Although a photorealistic computer-animated feature as opposed to live-action, the upcoming The Lion King is nevertheless the latest in a long line of remakes of Disney’s most iconic animated features to have been produced in the last few years. With Cinderella, The Jungle Book and Dumbo having been beloved films for decades, and Beauty and the Beast and Aladdin having a nostalgia value for young parents who would themselves have seen the originals in cinemas, it is clear how the studio recognised that there is a market for these remakes, and the profit margins proved that they were correct. Coming out only two years after Aladdin, the original Lion King boasts a similar nostalgia value, indicating how Disney identified a market for a potential remake. However, the film’s enduring success cannot be defined solely by nostalgia, and as such this piece is going to analyse why The Lion King is a Disney property which remains so beloved after 25 years that the studio would remake it.
The Lion King premiered in June 1994, during a period for the studio’s animated features known as the Disney Renaissance. Following Walt Disney’s death in 1966, the studio’s output was of a lesser standard, which the decline in profits that are reflected by the Box Office Mojo figures make even more apparent. However, as shown in the documentary Waking Sleeping Beauty, the mid-1980s saw a considerable restructuring and increased staffing of the studio, in order to rejuvenate the animation department and return its output to the high standard which had made Disney a household name a half-century earlier. The hard work paid off, as early Renaissance films The Little Mermaid, Beauty and the Beast and Aladdin were each met with huge box office returns, critical acclaim.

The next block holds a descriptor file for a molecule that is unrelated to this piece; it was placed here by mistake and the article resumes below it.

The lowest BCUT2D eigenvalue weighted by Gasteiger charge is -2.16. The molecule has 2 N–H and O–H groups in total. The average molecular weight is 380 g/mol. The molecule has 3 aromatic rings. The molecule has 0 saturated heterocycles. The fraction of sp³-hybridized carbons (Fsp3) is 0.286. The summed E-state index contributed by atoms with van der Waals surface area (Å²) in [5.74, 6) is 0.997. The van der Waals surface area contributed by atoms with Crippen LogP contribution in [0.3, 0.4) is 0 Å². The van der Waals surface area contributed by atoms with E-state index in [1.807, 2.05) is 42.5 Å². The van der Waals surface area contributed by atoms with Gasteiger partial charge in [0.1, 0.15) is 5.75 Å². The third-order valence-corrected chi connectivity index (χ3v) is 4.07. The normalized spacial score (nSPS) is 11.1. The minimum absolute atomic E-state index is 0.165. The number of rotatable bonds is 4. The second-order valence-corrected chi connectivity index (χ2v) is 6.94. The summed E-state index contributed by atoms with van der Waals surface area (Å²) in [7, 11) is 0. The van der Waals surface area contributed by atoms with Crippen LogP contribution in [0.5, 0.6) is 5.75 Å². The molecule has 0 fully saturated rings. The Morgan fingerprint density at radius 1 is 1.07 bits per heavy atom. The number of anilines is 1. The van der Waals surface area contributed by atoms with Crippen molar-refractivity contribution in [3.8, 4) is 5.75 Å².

As such, by the time that The Lion King was released, the studio had made a complete u-turn and were producing some of the biggest films of the 1990s, although none as big as The Lion King – a reworking of Shakespeare’s Hamlet, which utilises the wild animals of Africa as its characters. Lion Mufasa (James Earl Jones) is King of the Pride Lands and loving father to his cub Simba (Jonathan Taylor Thomas). However, Mufasa’s power-hungry brother, Scar (Jeremy Irons), plots to kill both father and son in order to become King. While he succeeds in killing Mufasa, Simba flees for his life, and Scar becomes King of the Pride Lands. Years later, an adult Simba (Matthew Broderick) must determine if he is capable of overcoming past trauma and claiming his place as king.
While the characters and songs of the era’s films were met with a positive reception, the animation quality is what the Disney Renaissance films are most praised for, with few other American hand-drawn animated features having received the same degree of critical acclaim for their visuals, and it is not hard to see why. The scope of the era’s animation is breathtaking, yet there is also a tremendous amount of background detail. Furthermore, the characters are very expressive, while the animation of the Renaissance-era films also boasts rich colour palettes and excellent visual quality. All of these praiseworthy attributes of the era’s animation can certainly be found in abundance in The Lion King.
The animation’s breathtaking scope becomes apparent in the opening frames. A glowing sun rises over a wide African plain, in a moment which uses rich shades of red, orange and yellow, as well as crisp silhouettes of the plain and a tree against the sun. Just in these first few seconds, it is made clear that The Lion King will boast the scope, rich colour palette and stunning quality that Renaissance-era films are praised for. Stunning landscape shots of the African plains, rich in colour, are one of the film’s motifs, with probably the best example happening early on in the film, when Mufasa takes Simba out to see their kingdom and the pair stand upon a hilltop, staring out across miles and miles of African landscape.